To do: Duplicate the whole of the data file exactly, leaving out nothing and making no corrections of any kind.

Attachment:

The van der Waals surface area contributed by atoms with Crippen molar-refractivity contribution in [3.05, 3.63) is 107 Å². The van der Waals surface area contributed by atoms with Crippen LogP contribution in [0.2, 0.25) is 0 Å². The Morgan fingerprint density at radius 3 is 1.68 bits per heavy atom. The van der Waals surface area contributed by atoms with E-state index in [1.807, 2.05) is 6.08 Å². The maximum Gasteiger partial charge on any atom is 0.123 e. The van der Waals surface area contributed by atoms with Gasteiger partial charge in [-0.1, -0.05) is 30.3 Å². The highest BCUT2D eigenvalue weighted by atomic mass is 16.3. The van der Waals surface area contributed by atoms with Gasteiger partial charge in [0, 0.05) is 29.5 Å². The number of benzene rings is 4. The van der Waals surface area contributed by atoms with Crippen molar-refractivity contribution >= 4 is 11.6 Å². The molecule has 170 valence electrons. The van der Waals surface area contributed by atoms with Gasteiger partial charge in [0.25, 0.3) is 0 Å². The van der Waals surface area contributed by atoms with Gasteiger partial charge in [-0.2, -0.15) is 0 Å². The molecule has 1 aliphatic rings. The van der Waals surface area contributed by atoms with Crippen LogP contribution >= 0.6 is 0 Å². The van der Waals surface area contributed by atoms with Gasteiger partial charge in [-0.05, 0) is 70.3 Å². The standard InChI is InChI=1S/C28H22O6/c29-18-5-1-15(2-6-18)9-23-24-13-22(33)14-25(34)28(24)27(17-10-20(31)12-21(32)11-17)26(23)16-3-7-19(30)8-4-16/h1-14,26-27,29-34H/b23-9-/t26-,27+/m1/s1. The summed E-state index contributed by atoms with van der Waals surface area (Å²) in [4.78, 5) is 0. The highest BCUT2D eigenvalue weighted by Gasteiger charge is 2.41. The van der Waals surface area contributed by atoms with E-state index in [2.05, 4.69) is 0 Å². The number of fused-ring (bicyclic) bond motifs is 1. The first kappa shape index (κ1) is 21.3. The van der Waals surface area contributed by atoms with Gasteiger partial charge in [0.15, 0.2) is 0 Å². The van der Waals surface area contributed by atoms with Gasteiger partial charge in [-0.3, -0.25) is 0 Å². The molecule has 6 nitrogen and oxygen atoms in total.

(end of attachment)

The van der Waals surface area contributed by atoms with Crippen molar-refractivity contribution in [3.05, 3.63) is 107 Å². The van der Waals surface area contributed by atoms with Crippen LogP contribution in [0.2, 0.25) is 0 Å². The Morgan fingerprint density at radius 3 is 1.68 bits per heavy atom. The van der Waals surface area contributed by atoms with E-state index in [1.807, 2.05) is 6.08 Å². The maximum Gasteiger partial charge on any atom is 0.123 e. The van der Waals surface area contributed by atoms with Gasteiger partial charge in [-0.1, -0.05) is 30.3 Å². The highest BCUT2D eigenvalue weighted by atomic mass is 16.3. The van der Waals surface area contributed by atoms with Gasteiger partial charge in [0, 0.05) is 29.5 Å². The number of benzene rings is 4. The van der Waals surface area contributed by atoms with Crippen molar-refractivity contribution >= 4 is 11.6 Å². The molecule has 170 valence electrons. The van der Waals surface area contributed by atoms with Gasteiger partial charge in [0.25, 0.3) is 0 Å². The van der Waals surface area contributed by atoms with Gasteiger partial charge in [-0.2, -0.15) is 0 Å². The molecule has 1 aliphatic rings. The van der Waals surface area contributed by atoms with Crippen LogP contribution >= 0.6 is 0 Å². The van der Waals surface area contributed by atoms with Gasteiger partial charge in [-0.05, 0) is 70.3 Å². The standard InChI is InChI=1S/C28H22O6/c29-18-5-1-15(2-6-18)9-23-24-13-22(33)14-25(34)28(24)27(17-10-20(31)12-21(32)11-17)26(23)16-3-7-19(30)8-4-16/h1-14,26-27,29-34H/b23-9-/t26-,27+/m1/s1. The summed E-state index contributed by atoms with van der Waals surface area (Å²) in [4.78, 5) is 0. The highest BCUT2D eigenvalue weighted by Gasteiger charge is 2.41. The van der Waals surface area contributed by atoms with E-state index in [2.05, 4.69) is 0 Å². The number of fused-ring (bicyclic) bond motifs is 1. The first kappa shape index (κ1) is 21.3. The van der Waals surface area contributed by atoms with Gasteiger partial charge in [0.15, 0.2) is 0 Å². The van der Waals surface area contributed by atoms with Gasteiger partial charge in [-0.3, -0.25) is 0 Å². The molecule has 6 nitrogen and oxygen atoms in total.